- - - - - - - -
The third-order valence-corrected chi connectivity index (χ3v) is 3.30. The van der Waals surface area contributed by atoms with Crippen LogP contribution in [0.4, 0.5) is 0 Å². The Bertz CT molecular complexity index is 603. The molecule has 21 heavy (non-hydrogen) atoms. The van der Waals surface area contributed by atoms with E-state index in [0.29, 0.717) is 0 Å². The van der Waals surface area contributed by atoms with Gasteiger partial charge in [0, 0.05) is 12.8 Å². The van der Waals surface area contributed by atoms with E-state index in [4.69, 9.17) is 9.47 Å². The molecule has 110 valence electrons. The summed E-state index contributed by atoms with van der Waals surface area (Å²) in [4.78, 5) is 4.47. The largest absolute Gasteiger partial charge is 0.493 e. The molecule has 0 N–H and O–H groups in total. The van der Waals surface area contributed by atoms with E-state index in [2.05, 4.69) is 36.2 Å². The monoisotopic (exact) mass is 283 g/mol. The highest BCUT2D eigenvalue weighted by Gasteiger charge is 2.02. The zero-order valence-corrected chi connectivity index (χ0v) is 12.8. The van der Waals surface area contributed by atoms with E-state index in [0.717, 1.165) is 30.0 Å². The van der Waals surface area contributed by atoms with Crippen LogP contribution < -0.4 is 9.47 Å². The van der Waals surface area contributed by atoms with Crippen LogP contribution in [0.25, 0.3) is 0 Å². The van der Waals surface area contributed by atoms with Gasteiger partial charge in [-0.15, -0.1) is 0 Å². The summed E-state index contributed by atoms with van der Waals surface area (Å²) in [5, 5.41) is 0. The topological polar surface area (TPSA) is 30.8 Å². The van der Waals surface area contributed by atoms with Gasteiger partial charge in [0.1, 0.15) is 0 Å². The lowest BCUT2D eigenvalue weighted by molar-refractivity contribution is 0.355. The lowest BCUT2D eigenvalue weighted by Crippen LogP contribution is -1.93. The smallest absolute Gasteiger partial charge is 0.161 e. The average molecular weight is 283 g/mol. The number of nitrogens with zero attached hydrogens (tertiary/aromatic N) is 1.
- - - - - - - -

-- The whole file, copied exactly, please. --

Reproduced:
The third-order valence-corrected chi connectivity index (χ3v) is 3.30. The van der Waals surface area contributed by atoms with Crippen LogP contribution in [0.4, 0.5) is 0 Å². The Bertz CT molecular complexity index is 603. The molecule has 21 heavy (non-hydrogen) atoms. The van der Waals surface area contributed by atoms with E-state index in [0.29, 0.717) is 0 Å². The van der Waals surface area contributed by atoms with Gasteiger partial charge in [0, 0.05) is 12.8 Å². The van der Waals surface area contributed by atoms with E-state index in [4.69, 9.17) is 9.47 Å². The molecule has 110 valence electrons. The summed E-state index contributed by atoms with van der Waals surface area (Å²) in [4.78, 5) is 4.47. The largest absolute Gasteiger partial charge is 0.493 e. The molecule has 0 N–H and O–H groups in total. The van der Waals surface area contributed by atoms with E-state index in [2.05, 4.69) is 36.2 Å². The monoisotopic (exact) mass is 283 g/mol. The highest BCUT2D eigenvalue weighted by Gasteiger charge is 2.02. The zero-order valence-corrected chi connectivity index (χ0v) is 12.8. The van der Waals surface area contributed by atoms with E-state index in [0.717, 1.165) is 30.0 Å². The van der Waals surface area contributed by atoms with Crippen LogP contribution < -0.4 is 9.47 Å². The van der Waals surface area contributed by atoms with Crippen LogP contribution in [0.25, 0.3) is 0 Å². The van der Waals surface area contributed by atoms with Gasteiger partial charge in [-0.15, -0.1) is 0 Å². The summed E-state index contributed by atoms with van der Waals surface area (Å²) in [5, 5.41) is 0. The topological polar surface area (TPSA) is 30.8 Å². The van der Waals surface area contributed by atoms with Gasteiger partial charge in [0.1, 0.15) is 0 Å². The lowest BCUT2D eigenvalue weighted by molar-refractivity contribution is 0.355. The lowest BCUT2D eigenvalue weighted by Crippen LogP contribution is -1.93. The smallest absolute Gasteiger partial charge is 0.161 e. The average molecular weight is 283 g/mol. The number of nitrogens with zero attached hydrogens (tertiary/aromatic N) is 1.